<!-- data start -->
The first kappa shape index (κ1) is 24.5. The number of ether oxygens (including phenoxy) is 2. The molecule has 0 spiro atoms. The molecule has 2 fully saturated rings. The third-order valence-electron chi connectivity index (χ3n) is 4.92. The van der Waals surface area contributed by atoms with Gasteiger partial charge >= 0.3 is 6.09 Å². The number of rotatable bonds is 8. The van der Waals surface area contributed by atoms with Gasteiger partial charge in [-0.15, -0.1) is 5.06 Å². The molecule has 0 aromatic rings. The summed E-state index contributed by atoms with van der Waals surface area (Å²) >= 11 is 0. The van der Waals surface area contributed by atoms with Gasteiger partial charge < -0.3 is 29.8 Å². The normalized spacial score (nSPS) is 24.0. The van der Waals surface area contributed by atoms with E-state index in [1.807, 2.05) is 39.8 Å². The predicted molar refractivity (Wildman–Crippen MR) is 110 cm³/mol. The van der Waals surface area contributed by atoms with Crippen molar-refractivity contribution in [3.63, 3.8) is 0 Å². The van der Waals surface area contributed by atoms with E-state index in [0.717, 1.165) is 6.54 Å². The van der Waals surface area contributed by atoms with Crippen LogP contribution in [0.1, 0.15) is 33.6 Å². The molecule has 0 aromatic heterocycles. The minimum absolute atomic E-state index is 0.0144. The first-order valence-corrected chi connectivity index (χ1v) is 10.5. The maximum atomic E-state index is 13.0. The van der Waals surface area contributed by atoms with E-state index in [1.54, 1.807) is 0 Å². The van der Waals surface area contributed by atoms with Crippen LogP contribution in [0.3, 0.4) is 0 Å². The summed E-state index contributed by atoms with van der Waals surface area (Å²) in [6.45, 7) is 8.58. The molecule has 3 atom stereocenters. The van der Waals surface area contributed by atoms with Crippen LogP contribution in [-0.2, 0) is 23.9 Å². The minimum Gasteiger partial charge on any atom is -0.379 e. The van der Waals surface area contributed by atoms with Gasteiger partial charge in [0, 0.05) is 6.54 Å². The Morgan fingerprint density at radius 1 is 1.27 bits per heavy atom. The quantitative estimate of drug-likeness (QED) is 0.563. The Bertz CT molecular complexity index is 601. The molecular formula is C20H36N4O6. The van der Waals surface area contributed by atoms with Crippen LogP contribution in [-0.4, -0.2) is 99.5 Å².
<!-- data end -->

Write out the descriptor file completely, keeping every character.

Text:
The first kappa shape index (κ1) is 24.5. The number of ether oxygens (including phenoxy) is 2. The molecule has 0 spiro atoms. The molecule has 2 fully saturated rings. The third-order valence-electron chi connectivity index (χ3n) is 4.92. The van der Waals surface area contributed by atoms with Gasteiger partial charge >= 0.3 is 6.09 Å². The number of rotatable bonds is 8. The van der Waals surface area contributed by atoms with Gasteiger partial charge in [-0.15, -0.1) is 5.06 Å². The molecule has 0 aromatic rings. The summed E-state index contributed by atoms with van der Waals surface area (Å²) >= 11 is 0. The van der Waals surface area contributed by atoms with Gasteiger partial charge < -0.3 is 29.8 Å². The normalized spacial score (nSPS) is 24.0. The van der Waals surface area contributed by atoms with E-state index in [1.807, 2.05) is 39.8 Å². The predicted molar refractivity (Wildman–Crippen MR) is 110 cm³/mol. The van der Waals surface area contributed by atoms with Crippen molar-refractivity contribution in [3.63, 3.8) is 0 Å². The van der Waals surface area contributed by atoms with E-state index in [0.717, 1.165) is 6.54 Å². The van der Waals surface area contributed by atoms with Crippen LogP contribution in [0.1, 0.15) is 33.6 Å². The molecule has 0 aromatic heterocycles. The minimum absolute atomic E-state index is 0.0144. The first-order valence-corrected chi connectivity index (χ1v) is 10.5. The maximum atomic E-state index is 13.0. The van der Waals surface area contributed by atoms with E-state index in [1.54, 1.807) is 0 Å². The van der Waals surface area contributed by atoms with Crippen LogP contribution in [0.3, 0.4) is 0 Å². The summed E-state index contributed by atoms with van der Waals surface area (Å²) in [6.45, 7) is 8.58. The molecule has 3 atom stereocenters. The van der Waals surface area contributed by atoms with Crippen LogP contribution in [-0.2, 0) is 23.9 Å². The minimum Gasteiger partial charge on any atom is -0.379 e. The van der Waals surface area contributed by atoms with Gasteiger partial charge in [0, 0.05) is 6.54 Å². The Morgan fingerprint density at radius 1 is 1.27 bits per heavy atom. The quantitative estimate of drug-likeness (QED) is 0.563. The Bertz CT molecular complexity index is 601. The molecular formula is C20H36N4O6. The van der Waals surface area contributed by atoms with Crippen LogP contribution in [-0.4, -0.2) is 99.5 Å².